Even the most patient and precocious of preschoolers will need lots of help with this one.

READ REVIEW

HAPPY ANGRY SAD

From the Odd One Out series

A challenging exercise in sorting, categorization and identification.

The book opens with a spread populated by 11 nearly identical polar bears and four questions: “Who is shy? Who is very shy? Who has a little snowflake on his nose? And who is going on a winter holiday?” Not only are readers likely to be somewhat perplexed at being asked to sort shy bears from very shy ones, they might well find the differences in the animals’ facial features too subtle to be meaningful. The bear with the snowflake on his nose and the one going on holiday—presumably the one with the hat on his head—are a bit easier to identify. Subsequently, readers are asked to sort angry from very angry rhinos, happy from very happy frogs, sad from very sad spiders and more. Each spread also asks readers to locate a creature wearing something specific or performing a certain action, and there’s always one going on a winter holiday. A simultaneously publishing title, 8 9 and 10, incorporates counting questions—asking readers, for instance, “Who is standing on 1 leg and who on 2?” and “Who has 2 humps and who has 3?” Though it’s not a board book, Not All Animals Are Blue, by Béatrice Boutignon (2009), covers similar ground far more successfully.

Even the most patient and precocious of preschoolers will need lots of help with this one. (Board book. 3-5)

Pub Date: Feb. 25, 2014

ISBN: 978-1-60537-186-3

Page Count: 18

Publisher: Clavis

Review Posted Online: April 9, 2014

Kirkus Reviews Issue: July 1, 2014

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Good bedtime reading.

POLAR BEAR ISLAND

Only polar bears are allowed on Polar Bear Island, until Kirby, a friendly, creative penguin, arrives on the scene.

On the verso of the first double-page spread, large white lettering proclaims against an azure sky: “Polar Bear Island was peaceful and predictable. Parker, the mayor, planned to keep it that way.” Below, Parker—paint can in left paw—can be seen facing his sign: “Welcome to Polar Bear Island. No Others Allowed.” On the recto, Kirby floats into view on an ice floe, with hat, scarf, and overstuffed suitcase. When Kirby arrives, Parker grudgingly allows her an overnight stay. However, she soon proves her worth to the other bears; she has invented Flipper Slippers, which keep extremities warm and reverse from skates to snowshoes. Now Kirby is allowed to stay and help the bears make their own Flipper Slippers. When her family shows up with more inventions, Parker feels compelled to give them a week. (Presumably, the penguins have made the 12,430-mile-trip from the South Pole to the North Pole, characterized merely as “a long journey.”) A minor crisis permanently changes Parker’s attitudes about exclusivity. The text is accessible and good fun to read aloud. The weakness of the ostensible theme of granting welcome to newcomers lies in the fact that all the newcomers are immediately, obviously useful to the bears. The cartoonlike, scratchboard-ish graphics are lighthearted and full of anthropomorphic touches.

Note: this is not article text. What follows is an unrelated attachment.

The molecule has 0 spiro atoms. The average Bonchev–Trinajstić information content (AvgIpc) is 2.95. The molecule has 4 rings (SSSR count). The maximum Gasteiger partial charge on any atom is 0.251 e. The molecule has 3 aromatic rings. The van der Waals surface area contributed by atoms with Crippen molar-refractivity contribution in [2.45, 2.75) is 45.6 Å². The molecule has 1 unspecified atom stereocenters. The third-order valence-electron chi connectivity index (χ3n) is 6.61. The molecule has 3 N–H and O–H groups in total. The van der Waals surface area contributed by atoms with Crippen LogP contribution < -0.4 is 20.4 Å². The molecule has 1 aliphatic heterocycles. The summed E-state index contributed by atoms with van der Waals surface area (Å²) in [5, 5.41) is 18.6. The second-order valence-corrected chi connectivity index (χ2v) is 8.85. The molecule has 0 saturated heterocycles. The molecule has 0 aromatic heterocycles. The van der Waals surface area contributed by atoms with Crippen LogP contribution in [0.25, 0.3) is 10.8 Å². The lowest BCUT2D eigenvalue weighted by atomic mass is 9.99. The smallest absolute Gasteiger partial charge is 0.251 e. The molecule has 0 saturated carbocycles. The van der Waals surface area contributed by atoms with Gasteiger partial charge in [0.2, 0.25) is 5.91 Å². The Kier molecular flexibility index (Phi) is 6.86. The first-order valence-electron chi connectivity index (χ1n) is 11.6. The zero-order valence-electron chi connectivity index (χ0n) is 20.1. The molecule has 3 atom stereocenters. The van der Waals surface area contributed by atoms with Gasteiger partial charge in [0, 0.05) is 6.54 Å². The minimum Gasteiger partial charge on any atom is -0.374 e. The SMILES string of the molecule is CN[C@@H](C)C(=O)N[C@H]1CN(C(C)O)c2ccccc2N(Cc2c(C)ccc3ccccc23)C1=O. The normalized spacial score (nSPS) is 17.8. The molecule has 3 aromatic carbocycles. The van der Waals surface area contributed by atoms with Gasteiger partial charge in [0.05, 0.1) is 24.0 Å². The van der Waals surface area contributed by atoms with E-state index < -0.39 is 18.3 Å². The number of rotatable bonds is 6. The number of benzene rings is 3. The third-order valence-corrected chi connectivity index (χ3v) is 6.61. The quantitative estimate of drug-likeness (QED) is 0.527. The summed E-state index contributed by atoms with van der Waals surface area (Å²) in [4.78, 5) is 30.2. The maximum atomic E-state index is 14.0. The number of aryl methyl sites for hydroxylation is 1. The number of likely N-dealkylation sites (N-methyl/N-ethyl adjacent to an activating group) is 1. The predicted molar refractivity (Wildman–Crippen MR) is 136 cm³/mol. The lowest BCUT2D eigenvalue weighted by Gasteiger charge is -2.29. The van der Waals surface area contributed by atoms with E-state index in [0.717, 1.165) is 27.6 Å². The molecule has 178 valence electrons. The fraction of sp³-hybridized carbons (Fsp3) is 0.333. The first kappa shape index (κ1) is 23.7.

Good bedtime reading. (Picture book. 3-5)

Pub Date: Oct. 2, 2018

ISBN: 978-1-4549-2870-6

Page Count: 32

Publisher: Sterling

Review Posted Online: July 16, 2018

Kirkus Reviews Issue: Aug. 1, 2018

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This is a tremendously moving story, but some people will be moved only on the second reading, after they’ve Googled “How to...

I NEED A HUG

A hug shouldn’t require an instruction manual—but some do.

A porcupine can frighten even the largest animal. In this picture book, a bear and a deer, along with a small rabbit, each run away when they hear eight simple words and their name: “I need a hug. Will you cuddle me,…?” As they flee, each utters a definitive refusal that rhymes with their name. The repetitive structure gives Blabey plenty of opportunities for humor, because every animal responds to the question with an outlandish, pop-eyed expression of panic. But the understated moments are even funnier. Each animal takes a moment to think over the request, and the drawings are nuanced enough that readers can see the creatures react with slowly building anxiety or, sometimes, a glassy stare. These silent reaction shots not only show exquisite comic timing, but they make the rhymes in the text feel pleasingly subtle by delaying the final line in each stanza. The story is a sort of fable about tolerance. It turns out that a porcupine can give a perfectly adequate hug when its quills are flat and relaxed, but no one stays around long enough to find out except for an animal that has its own experiences with intolerance: a snake. It’s an apt, touching moral, but the climax may confuse some readers as they try to figure out the precise mechanics of the embrace.

This is a tremendously moving story, but some people will be moved only on the second reading, after they’ve Googled “How to pet a porcupine.” (Picture book. 3-5)

Pub Date: Jan. 29, 2019

ISBN: 978-1-338-29710-2

Page Count: 32

Publisher: Scholastic

Review Posted Online: Sept. 30, 2018

Kirkus Reviews Issue: Oct. 15, 2018

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